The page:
Since 1957, when the Crown was first exported to the United States, Toyota has expanded the scope of automobile sales across the entire globe. For over fifty years, Toyota vehicles have found their way to over 170 countries and regions throughout the world. As their exports have continued to develop so has the localization of their production bases, in line with a policy of "producing vehicles where the demand exists". Now there are 51 bases in 26 different countries and regions. In addition, there are design and R&D bases in nine locations overseas, showing that "from development and design to production, as well as sales and service, Toyota has now achieved consistent globalization and localization."
Among the hurdles that this globalization of production has to overcome, the most important is quality assurance, which requires that "no matter where Toyota vehicles are made, they must have the same high level of quality." Toyota doesn't put a label on vehicles which says "Made in The USA" or "Made in Japan", but instead opts for one label for all: "Made by TOYOTA." This means that there is a need to spread Toyota's manufacturing philosophy — the "Toyota Way" — to all of their overseas bases.
Additionally, it is important to minimize support that comes from Japan to let each of the overseas locations become self-reliant. As an example, the Toyota plant that recently began production in Texas made maximum use of the know-how from the Toyota plant in Kentucky which has been cultivated over the past 20 years.
Toyota believes that the way to achieve quality assurance and to spread the "Toyota Way" is by educating people. So in 2003 the Global Production Center (GPC) was established within the Motomachi Plant in Toyota City. Furthermore, in 2006, Toyota established regional GPCs in the United States, the United Kingdom and Thailand to carry out corresponding activities in the North American, European, and Asia-Pacific regions.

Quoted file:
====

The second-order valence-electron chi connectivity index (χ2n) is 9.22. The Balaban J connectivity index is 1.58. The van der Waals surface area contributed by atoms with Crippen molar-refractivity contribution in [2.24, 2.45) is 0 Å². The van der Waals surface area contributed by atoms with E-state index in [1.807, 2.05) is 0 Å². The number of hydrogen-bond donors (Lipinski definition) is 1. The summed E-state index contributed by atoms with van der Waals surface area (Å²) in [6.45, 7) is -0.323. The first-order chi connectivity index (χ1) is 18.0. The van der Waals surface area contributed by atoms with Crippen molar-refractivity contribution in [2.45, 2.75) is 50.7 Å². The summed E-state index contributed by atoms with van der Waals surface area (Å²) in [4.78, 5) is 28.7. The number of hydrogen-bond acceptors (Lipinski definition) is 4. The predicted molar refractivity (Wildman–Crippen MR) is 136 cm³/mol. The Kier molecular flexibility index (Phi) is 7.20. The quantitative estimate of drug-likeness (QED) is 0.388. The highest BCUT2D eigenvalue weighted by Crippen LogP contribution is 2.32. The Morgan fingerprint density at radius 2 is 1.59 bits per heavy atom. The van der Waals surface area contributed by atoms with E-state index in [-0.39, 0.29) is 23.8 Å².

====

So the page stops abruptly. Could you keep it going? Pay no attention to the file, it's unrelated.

The Guiding Principles at Toyota reflect the kind of company that Toyota seeks to be. The Toyota Way 2001 clarifies the values and business methods that all employees should embrace in order to carry out the Guiding Principles at Toyota throughout the company's global activities.
With the rapid growth, diversification and globalization of Toyota in the past decade, the values and business methods that had been passed on as implicit knowledge were identified and defined in 2001. Toyota is preparing to operate as a truly global company, guided by a common corporate culture.
In order to continue fulfilling its role as the backbone of all Toyota operations, the Toyota Way must evolve amid an everchanging business environment. Toyota will continue to update it in the future to reflect changes in the times.
The Toyota Way is supported by two main pillars: "Continuous Improvement" and "Respect for People". We are never satisfied with where we are and always work to improve our business by putting forward new ideas and working to the best of our abilities. We respect all Toyota stakeholders, and believe the success of our business is created by individual effort and good teamwork.
To promote sharing of the Toyota Way, the Toyota Institute was established in January 2002 as an internal human resources development organization. Since 2003, overseas affiliates in North America (U.S.), Europe (Belgium), Asia (Thailand and China), Africa (South Africa) and Oceania (Australia) have established their own human resources training organizations modeled after the Toyota Institute.